Proposed by David Bogdan-Nicolae

Wordpress ( is an open-source application frequently used in creating websites, blogs and web applications. A high-load and fault tolerant Wordpress deployment scenario is described as follows. The two characteristics are ensured by load balancing. One possibility to balance the load is at the DNS level using servers like Bind. Alternatively, one can use as website entry point an HTTP reverse proxy capable of load balancing such as Varnish. In both cases, Wordpress instances need to be configured to connect to the same database. Furthermore, having redundancy and balancing at the front-end level, one would expect to have them also at the Database Management System (DBMS) level. One way to achieve that is to use a MySQL cluster and configure Wordpress instances with multiple entry points to it. In this deployment scenario, the following constraints must be fulfilled: - DNSLoadBalancer requires at least 1 instance of Wordpress and can serve at most 7 such instances (Require-Provide constraint). - HTTPLoadBalancer requires at least 1 instance of Wordpress and can serve at most 3 such instances (Require-Provide constraint). - Wordpress requires at least 3 instances of MySQL and MySQL can server at most 2 Wordpress instances (Require-Provide constraint). - Only one type of balancer must be deployed (Exclusive deployment constraint). - As Varnish exhibits load balancing features, it should not be deployed on the same virtual machine as any other balancer (Conflict constraint). - Varnish and MySQL should not be deployed on the same virtual machine (Conflict constraint). - At least 2 instances of Varnish must be deployed (Deployment with bounded number of instances constraint, in particular lower bound). - There must be at least 2 entry points to the MySQL cluster (Deployment with bounded number of instance constraint, in particular lower bound). - No more than 1 DNSLoadBalancer can be deployed (Deployment with bounded number of instances constraint, in particular upper bound). - Balancer components must be deployed on a single virtual machine (Conflict constraint).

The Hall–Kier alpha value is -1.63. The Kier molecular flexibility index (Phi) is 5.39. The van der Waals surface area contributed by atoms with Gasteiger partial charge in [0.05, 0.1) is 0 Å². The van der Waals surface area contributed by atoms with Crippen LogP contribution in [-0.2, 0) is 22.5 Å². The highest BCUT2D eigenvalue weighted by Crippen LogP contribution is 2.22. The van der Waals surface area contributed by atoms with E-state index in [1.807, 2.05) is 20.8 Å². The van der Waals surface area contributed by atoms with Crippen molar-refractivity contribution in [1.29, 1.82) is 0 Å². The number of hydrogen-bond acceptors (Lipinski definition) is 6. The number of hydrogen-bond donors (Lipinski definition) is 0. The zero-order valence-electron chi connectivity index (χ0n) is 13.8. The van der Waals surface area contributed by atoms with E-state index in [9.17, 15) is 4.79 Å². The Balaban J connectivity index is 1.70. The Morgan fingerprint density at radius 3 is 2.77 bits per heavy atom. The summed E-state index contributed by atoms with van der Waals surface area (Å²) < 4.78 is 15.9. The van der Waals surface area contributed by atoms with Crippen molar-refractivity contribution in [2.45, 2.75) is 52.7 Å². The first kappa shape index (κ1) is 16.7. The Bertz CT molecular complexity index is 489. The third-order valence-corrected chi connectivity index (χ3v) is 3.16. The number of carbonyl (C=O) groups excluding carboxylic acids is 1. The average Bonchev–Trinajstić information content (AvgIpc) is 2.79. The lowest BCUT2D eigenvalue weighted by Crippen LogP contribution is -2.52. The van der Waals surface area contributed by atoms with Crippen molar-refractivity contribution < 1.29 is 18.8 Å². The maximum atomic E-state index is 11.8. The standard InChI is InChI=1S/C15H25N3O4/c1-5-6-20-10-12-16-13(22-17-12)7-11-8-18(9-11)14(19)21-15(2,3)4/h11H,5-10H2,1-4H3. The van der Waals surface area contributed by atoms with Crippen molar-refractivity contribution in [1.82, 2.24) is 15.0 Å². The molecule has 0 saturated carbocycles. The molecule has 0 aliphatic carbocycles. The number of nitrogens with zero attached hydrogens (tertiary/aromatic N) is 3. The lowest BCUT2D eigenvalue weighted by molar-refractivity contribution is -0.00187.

In the picture below the constraints specified above are depicted. Additionally, for each component, the minimum hardware requirements are specified.


We want to deploy the Wordpress application in the Cloud at a minimum price. There are various Cloud Providers (e.g. Amazon WS, Microsoft Azure, Google Cloud) which offer virtual machines (VMs) with various hardware/software characteristics at different price (depending on the geographical region).

The problem can be formalized as follows. We consider a set of N interacting components, C = {C1,…,CN}, to be assigned to a set of M virtual machines, V={V1, …, VM}. Each component Ci is characterized by a set of requirements concerning the hardware resources. Each virtual machine, VK, is characterized by a type, which is comprised by hardware/software characteristics and leasing price. There are also structural constraints describing the interactions between components (e.g. Conflict, Exclusive deployment).

The problem is to find (output): - an assignment of components to VMs, and - the type of acquired VMs

such that: - the structural constraints and - the hardware requirements (capacity constraints) of all components are satisfied and - the purchasing/ leasing price is minimized.

For example, when 3 Wordpress instances are deployed (the problem corresponds to 5 components as in the figure above), a prior estimation of the number of VMs is equal to 8. The output consists of the Assignment Matrix and the VM types.

The Assignment Matrix is:

                  V1 V2 V3 V4  V5 V6 V7 V8
WordPress         0  0  1  0  0  1  0  1
MySQL             0  1  0  1  0  0  0  0
DNS_LoadBalancer  0  0  0  0  0  0  0  0
HTTP_LoadBalancer 0  0  0  0  0  0  1  0
Varnish           1  0  0  0  1  0  0  0

and the VM types are:

V1   V2  V3  V4   V5  V6  V7  V8
15  17  17  17  15  17  15  17